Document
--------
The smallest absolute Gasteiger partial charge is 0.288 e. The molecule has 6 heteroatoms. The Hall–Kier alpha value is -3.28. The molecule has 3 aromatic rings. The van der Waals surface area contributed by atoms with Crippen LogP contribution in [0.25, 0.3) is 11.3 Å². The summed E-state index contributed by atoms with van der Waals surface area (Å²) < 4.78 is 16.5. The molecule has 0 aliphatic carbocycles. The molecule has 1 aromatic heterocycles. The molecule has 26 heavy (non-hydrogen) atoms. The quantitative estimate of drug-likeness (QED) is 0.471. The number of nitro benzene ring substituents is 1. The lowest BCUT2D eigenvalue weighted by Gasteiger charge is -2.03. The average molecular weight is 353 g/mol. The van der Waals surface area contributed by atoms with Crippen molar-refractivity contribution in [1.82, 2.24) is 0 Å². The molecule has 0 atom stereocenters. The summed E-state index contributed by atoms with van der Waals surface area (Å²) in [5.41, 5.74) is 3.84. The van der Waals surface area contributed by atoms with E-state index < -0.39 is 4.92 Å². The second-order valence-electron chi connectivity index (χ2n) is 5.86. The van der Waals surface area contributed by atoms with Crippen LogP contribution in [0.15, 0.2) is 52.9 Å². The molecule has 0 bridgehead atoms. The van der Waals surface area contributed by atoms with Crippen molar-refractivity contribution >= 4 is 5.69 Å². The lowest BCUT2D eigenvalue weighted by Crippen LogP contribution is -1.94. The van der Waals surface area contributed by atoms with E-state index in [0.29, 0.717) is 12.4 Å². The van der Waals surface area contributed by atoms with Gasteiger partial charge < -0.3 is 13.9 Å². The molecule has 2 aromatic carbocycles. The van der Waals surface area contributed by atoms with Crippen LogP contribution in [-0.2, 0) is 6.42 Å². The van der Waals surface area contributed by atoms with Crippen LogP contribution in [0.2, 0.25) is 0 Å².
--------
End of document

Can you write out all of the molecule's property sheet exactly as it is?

The smallest absolute Gasteiger partial charge is 0.288 e. The molecule has 6 heteroatoms. The Hall–Kier alpha value is -3.28. The molecule has 3 aromatic rings. The van der Waals surface area contributed by atoms with Crippen LogP contribution in [0.25, 0.3) is 11.3 Å². The summed E-state index contributed by atoms with van der Waals surface area (Å²) < 4.78 is 16.5. The molecule has 0 aliphatic carbocycles. The molecule has 1 aromatic heterocycles. The molecule has 26 heavy (non-hydrogen) atoms. The quantitative estimate of drug-likeness (QED) is 0.471. The number of nitro benzene ring substituents is 1. The lowest BCUT2D eigenvalue weighted by Gasteiger charge is -2.03. The average molecular weight is 353 g/mol. The van der Waals surface area contributed by atoms with Crippen molar-refractivity contribution in [1.82, 2.24) is 0 Å². The molecule has 0 atom stereocenters. The summed E-state index contributed by atoms with van der Waals surface area (Å²) in [5.41, 5.74) is 3.84. The van der Waals surface area contributed by atoms with E-state index < -0.39 is 4.92 Å². The second-order valence-electron chi connectivity index (χ2n) is 5.86. The van der Waals surface area contributed by atoms with Crippen LogP contribution in [0.15, 0.2) is 52.9 Å². The molecule has 0 bridgehead atoms. The van der Waals surface area contributed by atoms with Crippen molar-refractivity contribution >= 4 is 5.69 Å². The lowest BCUT2D eigenvalue weighted by Crippen LogP contribution is -1.94. The van der Waals surface area contributed by atoms with E-state index in [0.29, 0.717) is 12.4 Å². The van der Waals surface area contributed by atoms with Gasteiger partial charge < -0.3 is 13.9 Å². The molecule has 2 aromatic carbocycles. The van der Waals surface area contributed by atoms with Crippen LogP contribution in [-0.2, 0) is 6.42 Å². The van der Waals surface area contributed by atoms with Crippen LogP contribution in [0.2, 0.25) is 0 Å².